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  • Level: GCSE
  • Subject: Maths
  • Word count: 3774

In this investigation, we are studying the relationship between height and weight at Mayfield High School

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GCSE Statistics Coursework Paul Nicoll In this investigation, we are studying the relationship between height and weight at Mayfield High School. There are several lines of enquiry I will look at and assess: * The relationship between girls and boys in different years- with regards to both height and weight. * How boys' heights and weights compare in different years. * How girls' heights and weight compare in different years. When I look at the conjectures, I will have to take into account defects that could affect my data and my conclusions. The clearest example of a defect in this investigation is adolescence, where processes such as growth spurts and weight problems caused by hormones may affect the data. As a result of this, the affected data may in turn influence the mean and standard deviation of the sets of information. Predictions I predict that my calculations will show the following about my hypothesis: * That boys will generally have a greater height mean and weight mean than girls. * That boys will have greater standard deviations for height and weight than girls. * That as the pupil gets older, the weight and height increases. Sampling In order to carry out this investigation, the data needs to be sampled. With 1183 sets of data available, it is necessary to work with a smaller number of samples, as this enables a more manageable group of figures to manipulate. This may also be useful because a general error with the data will be less emphasised by a smaller data set. Furthermore, because the selected sample is over one tenth of the size of the full data set, any trends that I notice in my sample should be the same as those in the rest of the data. I will be using 120 samples- 60 boys and 60 girls. I will use the same number for both genders to avoid any bias towards either boys or girls. ...read more.


On the cumulative frequency, we can work out the Upper Quartile, the Lower Quartile and Median. We find the Upper Quartile by multiplying the total cumulative frequency number by 3/4, as we want to find the term that is 3/4 of the total, so we can read a value from the x axis. Therefore, 120 x 3/4 = 90 , which means we read across from the 90th value. Similarly, we find the Lower Quartile by multiplying the total cumulative frequency number by 1/4 , as we want to find the term that is 1/4 of the total, enabling us to read across the graph. Therefore, 120 x 1/4 = 30 , which means we read across from the 30th value. We find the median by taking the middle term, the 60th, and reading across. Therefore, from reading across from our graph, we find out the following: Upper Quartile (UQ) = 1.70m Lower Quartile (LQ) =1.535m Median = 1.625m We can also find out the Interquartile Range (IQR) by subtracting the LQ from the UQ. So, in this case, the IQR = UQ - LQ = 1.70 - 1.535 = 0.165m. Now that we know the UQ and the LQ of the height, we are now able to draw the box and whisker diagram, which is another technique to show the spread of data. On the box and whisker, we only mark the UQ, the LQ and the median, shown below: The box is not very wide, therefore we can tell that the spread of data is concentrated mainly in the 1.60m region. The lines, or 'whiskers', shows the extremes the data is collected from- there are people with heights in the 1.00's, and in the 2.00's, so there is still a significant width to the data. Weight We can now do the same for the weight. Below is the stem and leaf diagram for the overall weight of the sample: Stem Leaf Frequency Cumulative Frequency 2 96 2 2 3 28707858 8 10 ...read more.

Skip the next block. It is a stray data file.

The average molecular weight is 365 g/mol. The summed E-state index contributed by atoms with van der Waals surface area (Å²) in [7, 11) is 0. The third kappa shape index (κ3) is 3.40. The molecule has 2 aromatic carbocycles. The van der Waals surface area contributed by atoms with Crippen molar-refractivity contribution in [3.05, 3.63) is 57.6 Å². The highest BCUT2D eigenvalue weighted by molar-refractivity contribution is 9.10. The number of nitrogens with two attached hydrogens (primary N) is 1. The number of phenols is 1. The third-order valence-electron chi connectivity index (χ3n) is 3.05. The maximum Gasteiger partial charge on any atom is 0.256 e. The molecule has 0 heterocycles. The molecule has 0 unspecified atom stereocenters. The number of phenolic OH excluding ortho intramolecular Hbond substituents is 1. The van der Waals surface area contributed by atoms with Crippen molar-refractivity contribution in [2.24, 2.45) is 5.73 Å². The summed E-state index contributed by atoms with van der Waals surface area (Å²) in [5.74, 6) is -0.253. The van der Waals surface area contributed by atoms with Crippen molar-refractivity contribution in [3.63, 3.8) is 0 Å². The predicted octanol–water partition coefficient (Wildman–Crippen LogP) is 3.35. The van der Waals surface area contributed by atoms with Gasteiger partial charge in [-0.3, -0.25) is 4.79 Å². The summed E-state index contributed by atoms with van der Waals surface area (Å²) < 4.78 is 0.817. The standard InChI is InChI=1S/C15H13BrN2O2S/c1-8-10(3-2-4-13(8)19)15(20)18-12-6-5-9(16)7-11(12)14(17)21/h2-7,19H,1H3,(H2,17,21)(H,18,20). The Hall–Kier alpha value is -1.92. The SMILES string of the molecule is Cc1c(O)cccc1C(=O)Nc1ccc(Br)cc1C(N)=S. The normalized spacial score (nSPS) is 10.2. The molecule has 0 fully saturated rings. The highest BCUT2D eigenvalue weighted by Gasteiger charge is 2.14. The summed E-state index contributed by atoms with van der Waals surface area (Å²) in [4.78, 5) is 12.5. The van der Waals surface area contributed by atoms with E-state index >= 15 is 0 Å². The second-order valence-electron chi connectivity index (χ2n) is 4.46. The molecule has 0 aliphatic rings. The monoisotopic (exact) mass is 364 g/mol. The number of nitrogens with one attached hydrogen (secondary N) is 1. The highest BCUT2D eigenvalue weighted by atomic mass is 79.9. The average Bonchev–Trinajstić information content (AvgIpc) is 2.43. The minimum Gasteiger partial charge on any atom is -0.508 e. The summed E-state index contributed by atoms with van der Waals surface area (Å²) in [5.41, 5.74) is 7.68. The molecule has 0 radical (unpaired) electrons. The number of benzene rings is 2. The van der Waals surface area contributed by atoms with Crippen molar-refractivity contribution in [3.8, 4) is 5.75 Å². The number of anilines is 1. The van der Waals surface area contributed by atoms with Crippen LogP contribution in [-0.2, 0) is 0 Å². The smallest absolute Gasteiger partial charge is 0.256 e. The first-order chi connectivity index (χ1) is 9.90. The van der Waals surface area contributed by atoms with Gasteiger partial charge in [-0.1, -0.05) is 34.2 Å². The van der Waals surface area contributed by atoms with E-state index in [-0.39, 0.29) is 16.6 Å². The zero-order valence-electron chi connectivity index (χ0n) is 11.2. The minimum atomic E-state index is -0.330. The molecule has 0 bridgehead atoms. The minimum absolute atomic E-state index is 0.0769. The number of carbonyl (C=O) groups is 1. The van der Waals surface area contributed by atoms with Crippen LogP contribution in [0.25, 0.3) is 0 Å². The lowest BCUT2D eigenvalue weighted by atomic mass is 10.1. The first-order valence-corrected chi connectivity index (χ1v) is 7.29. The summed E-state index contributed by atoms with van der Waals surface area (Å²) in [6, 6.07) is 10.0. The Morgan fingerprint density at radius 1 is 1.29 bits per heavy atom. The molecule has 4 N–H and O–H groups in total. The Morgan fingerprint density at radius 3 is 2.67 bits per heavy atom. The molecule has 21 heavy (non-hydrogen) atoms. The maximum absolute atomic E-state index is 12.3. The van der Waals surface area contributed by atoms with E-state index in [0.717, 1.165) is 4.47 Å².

Looking at the standard deviations, we can conclude that, due to larger S.D.'s in both height and weight, the Year 11 boys have a larger spread of data than the Year 7 boys. This, like the means, could be down to adolescence- as the Year 7s may not have started going through puberty, the boys would have a closer height spread than Year 11s. If we take the same approach to the Year 7 and Year 11 girls, we find the same results occur. The Year 11 girls have larger means than the Year 7s, but an interesting difference between this comparison of girls and the comparison of boys, is that the Year 7 girls have larger standard deviations than the Year 11s. This could be due to one or two girls in Year 7 being larger, or smaller, than the rest of the year, which would raise the S.D. of the year group. As is shown on the scatter graph, there are a few points that do not fit with the general trend, as they are very far from the line of best fit, and the rest of the data. This may be down to an error with the data collection, where the wrong figure was noted, or it may be a real error. As this is real life data, there may be errors, or it may simply be a case of a very large person. There is a very large weakness with this investigation, however, and that is that we are limited by this data. We have taken this information from one school in the UK, and therefore it is not representative of the whole population. We have only looked at one area, when we should also look to other places. This would result in our calculations, and our conclusions, being more accurate, and more reliable than if we were just going by this data. I would expect the same conclusions to be reached with other data across the country; therefore the probability of this happening across the country would be high. 1 GCSE Statistics Coursework Paul Nicoll ...read more.

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